Republican pollster Whit Ayres, who is working for Coverdell this year and worked for Millner in 1994 when he unsuccessfully challenged Miller for governor, said, "Zell Miller is one of the very few politicians I've ever polled who polls as well with Republicans as he does with Democrats. He wants to be the governor for all the people, not just Democrats. He has done things many Republican governors admire."
Indeed. Millner invoked his old adversary's name in an early campaign commercial this year. And it wasn't to characterize him as a bleeding-heart liberal, which he did in 1994. Instead, it suggested that Millner would build on Miller's education policies, which have been "home runs" for Georgia.
But Miller wasn't always so popular. His first term was very much like Clinton's. Voters perceived him as too liberal, and his position on the Confederate flag nailed down that perception. After barely surviving politically in 1994, he moved to the middle, alienating some voters.
A few years ago, some liberals accused him of pandering to crime paranoia with his welfare reform and two-strikes crime proposals. Worse, some of the critics said, Miller displayed an obstinate, combative attitude toward those who tried to lobby against his measures.
"He's an interesting fellow, no doubt about it," said the Rev. Joseph E. Lowery Jr., the civil rights leader who has butted heads with Miller on those issues. "He's kind of an enigma. He's a strong personality and has done some good solid things as governor. But I think occasionally he's shown some insensitivity."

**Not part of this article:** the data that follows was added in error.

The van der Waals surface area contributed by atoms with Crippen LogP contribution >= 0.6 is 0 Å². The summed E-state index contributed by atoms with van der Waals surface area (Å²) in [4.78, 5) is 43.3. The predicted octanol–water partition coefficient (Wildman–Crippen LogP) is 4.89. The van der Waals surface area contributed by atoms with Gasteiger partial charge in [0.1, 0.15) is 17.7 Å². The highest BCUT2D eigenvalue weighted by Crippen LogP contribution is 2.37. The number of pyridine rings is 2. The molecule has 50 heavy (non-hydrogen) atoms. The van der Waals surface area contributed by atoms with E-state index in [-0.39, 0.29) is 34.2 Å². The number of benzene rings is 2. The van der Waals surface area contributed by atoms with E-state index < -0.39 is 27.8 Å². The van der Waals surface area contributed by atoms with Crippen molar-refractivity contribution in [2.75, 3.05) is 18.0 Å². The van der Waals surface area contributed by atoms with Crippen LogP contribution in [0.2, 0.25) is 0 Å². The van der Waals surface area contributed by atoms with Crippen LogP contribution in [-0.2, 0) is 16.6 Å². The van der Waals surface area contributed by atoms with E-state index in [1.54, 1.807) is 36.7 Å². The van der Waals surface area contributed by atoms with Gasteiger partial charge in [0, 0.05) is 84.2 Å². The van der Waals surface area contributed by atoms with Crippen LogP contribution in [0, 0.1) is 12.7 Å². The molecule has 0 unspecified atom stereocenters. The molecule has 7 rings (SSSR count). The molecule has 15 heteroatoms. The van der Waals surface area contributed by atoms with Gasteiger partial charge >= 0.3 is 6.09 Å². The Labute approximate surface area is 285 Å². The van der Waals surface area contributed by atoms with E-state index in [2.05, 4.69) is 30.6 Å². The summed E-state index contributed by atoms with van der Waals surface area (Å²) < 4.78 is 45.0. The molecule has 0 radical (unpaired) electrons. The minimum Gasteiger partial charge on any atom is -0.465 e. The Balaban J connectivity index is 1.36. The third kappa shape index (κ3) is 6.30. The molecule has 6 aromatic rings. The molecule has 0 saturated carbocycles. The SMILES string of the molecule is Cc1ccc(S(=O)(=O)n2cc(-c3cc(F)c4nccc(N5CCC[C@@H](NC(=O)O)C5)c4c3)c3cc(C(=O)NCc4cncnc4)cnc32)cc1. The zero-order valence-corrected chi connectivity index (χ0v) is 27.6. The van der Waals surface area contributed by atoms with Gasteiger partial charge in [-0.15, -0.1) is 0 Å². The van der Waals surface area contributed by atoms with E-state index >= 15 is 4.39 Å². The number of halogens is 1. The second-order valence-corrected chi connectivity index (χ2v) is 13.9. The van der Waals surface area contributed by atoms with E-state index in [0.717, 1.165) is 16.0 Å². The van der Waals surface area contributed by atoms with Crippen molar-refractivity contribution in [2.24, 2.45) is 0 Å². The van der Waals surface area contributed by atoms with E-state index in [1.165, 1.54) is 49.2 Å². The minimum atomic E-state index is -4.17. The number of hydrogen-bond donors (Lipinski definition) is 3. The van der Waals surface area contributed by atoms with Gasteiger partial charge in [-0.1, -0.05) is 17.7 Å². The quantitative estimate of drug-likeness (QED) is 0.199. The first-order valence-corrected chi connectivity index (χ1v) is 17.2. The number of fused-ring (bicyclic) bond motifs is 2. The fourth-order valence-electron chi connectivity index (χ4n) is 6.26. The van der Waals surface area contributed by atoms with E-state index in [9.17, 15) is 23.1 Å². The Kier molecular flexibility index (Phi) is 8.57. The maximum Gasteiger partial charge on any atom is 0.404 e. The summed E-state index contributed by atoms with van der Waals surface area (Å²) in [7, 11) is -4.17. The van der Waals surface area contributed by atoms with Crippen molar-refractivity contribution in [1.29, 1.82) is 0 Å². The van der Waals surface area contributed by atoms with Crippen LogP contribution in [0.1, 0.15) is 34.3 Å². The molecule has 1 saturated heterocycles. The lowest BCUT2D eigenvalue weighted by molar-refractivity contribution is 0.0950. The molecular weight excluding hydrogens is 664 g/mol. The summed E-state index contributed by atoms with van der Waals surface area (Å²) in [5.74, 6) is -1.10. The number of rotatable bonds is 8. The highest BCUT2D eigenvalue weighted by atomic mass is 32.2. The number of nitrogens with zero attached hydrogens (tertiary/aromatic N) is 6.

Lowery acknowledged that while he opposed the welfare and crime measures, many, if not most, of the state's blacks supported Miller's initiatives. Rep. John Lewis (D-Ga.), who has been a friend since 1977, when Miller supported his failed bid for the Democratic House nomination against Wyche Fowler, said Miller is among the last of a breed.
"To a significant degree, he is a modern-day populist," said Lewis, who ran again and won in 1986. "He has the ability to build a strong and broad coalition of black and white voters, people from urban communities, like greater Atlanta, but also small towns and rural areas of Georgia in the north and the south."
Miller's supporters said the seeds for his political outlook were sown in the 1980s, when he and Clinton bonded over their shared concern that the party had to move back to the middle. In 1991, when Clinton was running for president, Miller introduced him to his consultants, Paul Begala and James Carville.
"He and Clinton are very close, and both were remarkably successful 'New Democrat' southern governors," Begala said. "They have defined a third way between people who think government can solve all our problems and those who believe government causes all of our problems."
Miller said his political philosophy is built on the premise that the vast majority of people are neither liberal nor conservative, but somewhere in the middle. For instance, most people support abortion rights, but most also believe in certain restrictions, such as banning late-term abortions, he said. Most people dislike the idea of welfare, but most also believe there should be some sort of safety net and assistance for those who are trying to come off it.
Miller, who gave a rousing introduction of Clinton in his keynote speech at the 1992 Democratic convention, said he believes Clinton has been a good president, but that he is very disappointed in his behavior with Monica S. Lewinsky. "Watching this has been like a long great fever that I can't shake," he said, in his Appalachian mountain twang. "I deplore what he has done, but I'm not going to cut and run on a friend."